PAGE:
Standardized questionnaires were used to measure the quality of life and the quality of aftertreatment 6 and 12 weeks after surgery (Table 1). The questionnaires used were the ‘Caregiver Priorities and Child Health Index of Life with Disabilities’ (CPCHILD), the ‘Short Form 36’ (SF-36), and the ‘Euro Quality of Life 5D’ (EQ-5D) [15,16,17]. The evaluation of the questionnaires was performed by a junior paediatric orthopaedic surgeon. Mobility was measured using the ‘Gross Motorfunction Classification System’ (GMFCS) scale [18].
The main hypothesis to test was: foam splinting for immobilization after hip reconstructive surgery leads to a higher satisfaction of the patients and a higher quality of care than spica casting, measured with the parameter ‘Caregiver Priorities and Child Health Index of Life with Disabilities’ (CPCHILD) [15,19].
The side issue was: are there fewer complications, such as hygienic problems, skin lesions, and neurological complications?
The clinical endpoint of the study was the completion of the 12-week postoperative questionnaire. Only patients with full completion of the questionnaires were included in the further statistical analysis. Criteria for exclusion were a lack of consent and cooperation.
Data storage and analysis were performed pseudonymized, and only study authors have access to the full datasets.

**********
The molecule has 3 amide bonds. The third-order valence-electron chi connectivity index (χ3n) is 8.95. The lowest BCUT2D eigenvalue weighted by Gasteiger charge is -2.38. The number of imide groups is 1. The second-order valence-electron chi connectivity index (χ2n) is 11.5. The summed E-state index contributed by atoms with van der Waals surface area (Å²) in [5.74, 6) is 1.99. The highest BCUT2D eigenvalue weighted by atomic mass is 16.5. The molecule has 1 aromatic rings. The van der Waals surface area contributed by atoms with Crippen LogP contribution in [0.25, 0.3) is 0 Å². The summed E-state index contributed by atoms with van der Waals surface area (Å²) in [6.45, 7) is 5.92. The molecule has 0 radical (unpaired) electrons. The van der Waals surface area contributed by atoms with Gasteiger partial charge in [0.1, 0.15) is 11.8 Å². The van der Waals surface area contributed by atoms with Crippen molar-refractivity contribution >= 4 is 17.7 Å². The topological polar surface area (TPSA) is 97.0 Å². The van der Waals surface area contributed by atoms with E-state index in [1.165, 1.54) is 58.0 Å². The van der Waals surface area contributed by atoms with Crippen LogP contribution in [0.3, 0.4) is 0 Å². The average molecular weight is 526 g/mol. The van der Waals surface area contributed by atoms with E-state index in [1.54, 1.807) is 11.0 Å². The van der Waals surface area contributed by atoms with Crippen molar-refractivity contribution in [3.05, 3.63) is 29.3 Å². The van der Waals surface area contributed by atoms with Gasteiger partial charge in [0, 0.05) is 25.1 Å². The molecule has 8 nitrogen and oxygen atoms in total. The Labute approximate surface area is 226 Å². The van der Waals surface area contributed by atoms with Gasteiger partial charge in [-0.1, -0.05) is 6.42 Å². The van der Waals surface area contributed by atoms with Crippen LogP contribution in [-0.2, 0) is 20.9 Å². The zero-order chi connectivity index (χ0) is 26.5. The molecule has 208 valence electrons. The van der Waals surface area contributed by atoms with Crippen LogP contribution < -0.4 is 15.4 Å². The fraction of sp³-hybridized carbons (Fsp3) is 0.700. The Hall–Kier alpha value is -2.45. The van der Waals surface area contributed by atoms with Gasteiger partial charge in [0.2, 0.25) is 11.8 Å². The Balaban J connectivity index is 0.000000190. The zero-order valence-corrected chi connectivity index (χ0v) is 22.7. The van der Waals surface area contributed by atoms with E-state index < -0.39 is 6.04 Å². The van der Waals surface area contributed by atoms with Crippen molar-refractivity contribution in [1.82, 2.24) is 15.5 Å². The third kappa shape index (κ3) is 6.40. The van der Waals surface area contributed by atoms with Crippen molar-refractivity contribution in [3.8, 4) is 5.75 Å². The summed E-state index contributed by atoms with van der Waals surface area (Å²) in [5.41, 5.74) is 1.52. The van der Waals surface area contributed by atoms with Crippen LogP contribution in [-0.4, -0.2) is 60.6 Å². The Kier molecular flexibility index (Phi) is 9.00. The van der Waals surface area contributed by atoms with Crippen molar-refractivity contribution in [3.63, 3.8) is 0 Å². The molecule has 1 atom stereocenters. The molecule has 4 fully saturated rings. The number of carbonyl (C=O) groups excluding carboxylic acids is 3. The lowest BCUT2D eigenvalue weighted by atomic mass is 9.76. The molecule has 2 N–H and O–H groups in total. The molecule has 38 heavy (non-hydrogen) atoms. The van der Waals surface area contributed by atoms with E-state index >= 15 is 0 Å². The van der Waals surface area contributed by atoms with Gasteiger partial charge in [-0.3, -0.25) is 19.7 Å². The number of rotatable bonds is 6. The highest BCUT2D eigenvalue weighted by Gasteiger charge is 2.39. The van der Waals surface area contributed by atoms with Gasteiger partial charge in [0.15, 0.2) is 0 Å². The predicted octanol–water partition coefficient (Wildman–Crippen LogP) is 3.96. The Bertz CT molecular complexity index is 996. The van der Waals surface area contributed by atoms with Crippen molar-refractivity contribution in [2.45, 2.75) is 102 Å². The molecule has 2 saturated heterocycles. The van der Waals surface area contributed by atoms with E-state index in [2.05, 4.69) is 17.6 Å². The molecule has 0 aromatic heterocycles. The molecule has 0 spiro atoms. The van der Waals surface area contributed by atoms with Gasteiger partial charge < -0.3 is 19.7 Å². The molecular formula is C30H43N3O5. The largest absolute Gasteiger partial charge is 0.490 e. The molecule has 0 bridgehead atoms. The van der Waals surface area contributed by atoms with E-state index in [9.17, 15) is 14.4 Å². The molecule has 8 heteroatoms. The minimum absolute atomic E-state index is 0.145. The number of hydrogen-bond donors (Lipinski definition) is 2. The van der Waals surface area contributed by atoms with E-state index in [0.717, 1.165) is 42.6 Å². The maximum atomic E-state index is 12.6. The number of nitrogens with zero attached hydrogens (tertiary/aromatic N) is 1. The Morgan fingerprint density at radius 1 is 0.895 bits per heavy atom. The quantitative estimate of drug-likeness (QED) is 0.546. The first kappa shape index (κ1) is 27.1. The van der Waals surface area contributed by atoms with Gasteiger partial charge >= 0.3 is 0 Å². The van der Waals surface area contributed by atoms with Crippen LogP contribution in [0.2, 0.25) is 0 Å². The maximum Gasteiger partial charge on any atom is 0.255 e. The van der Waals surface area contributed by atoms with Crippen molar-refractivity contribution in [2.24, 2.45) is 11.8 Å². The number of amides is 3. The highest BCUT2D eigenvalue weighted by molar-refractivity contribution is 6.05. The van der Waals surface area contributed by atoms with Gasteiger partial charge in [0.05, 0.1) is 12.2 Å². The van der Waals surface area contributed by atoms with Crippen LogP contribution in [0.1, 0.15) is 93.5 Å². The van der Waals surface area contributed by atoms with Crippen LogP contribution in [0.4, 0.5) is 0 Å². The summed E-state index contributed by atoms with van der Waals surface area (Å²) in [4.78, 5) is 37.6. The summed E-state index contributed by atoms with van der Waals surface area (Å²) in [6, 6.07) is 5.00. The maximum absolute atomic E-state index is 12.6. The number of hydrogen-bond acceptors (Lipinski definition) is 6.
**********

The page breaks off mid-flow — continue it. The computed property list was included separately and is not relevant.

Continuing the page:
Statistical methods included a detailed epidemiological description with mean and standard deviation, minimum, maximum, and median for continuous data and scores, and relative frequency for all variables. The main characteristics were analysed with a t-test or chi-square test. Values for p are given and values <0.05 are considered to be statistically significant. When appropriate, graphical methods for visualisation are used.
The calculation of sample size used a two-sided t-test (difference between two independent means), effect of Cohen’s d 1.1, alpha = 0.05, 1-beta = 0.80, and allocation ratio 1:1, and this resulted in a number of 15 patients per group (Software G*Power 3.1). Statistical analysis was planned in accordance with the local institute for biomedical statistics.

Patient and Public Involvement

The planning study was supported by the local ethical review committee, including the representative for disabled patients, which provides professional ethical and legal advice. The ethical review committee reviewed the study protocol during the planning of the clinical trial and gave advice on ethical and legal topics, as well as statistical issues. The committee partnered with the study group for the design of the study, the informational material to support the intervention, and the burden of the intervention from the patient’s perspective.

3. Results

Twenty-one out of thirty planned patients were involved (Table 2) until the end of 2021. One patient had to be excluded from further analysis due to parental compliance problems using the foam splint. This patient had to be casted two weeks postoperatively and further postoperative regime was unremarkable.
A complete dataset is available for 20 patients, wherein 10 received a spica cast and 10 a foam splint.
Of 15 patients with NDH, 0 were GMFCS type I, 1 was type II, 3 were type III, 2 were type IV, and 9 were type V. Eight of these patients received a spica cast, showing the efficiency of the randomization process.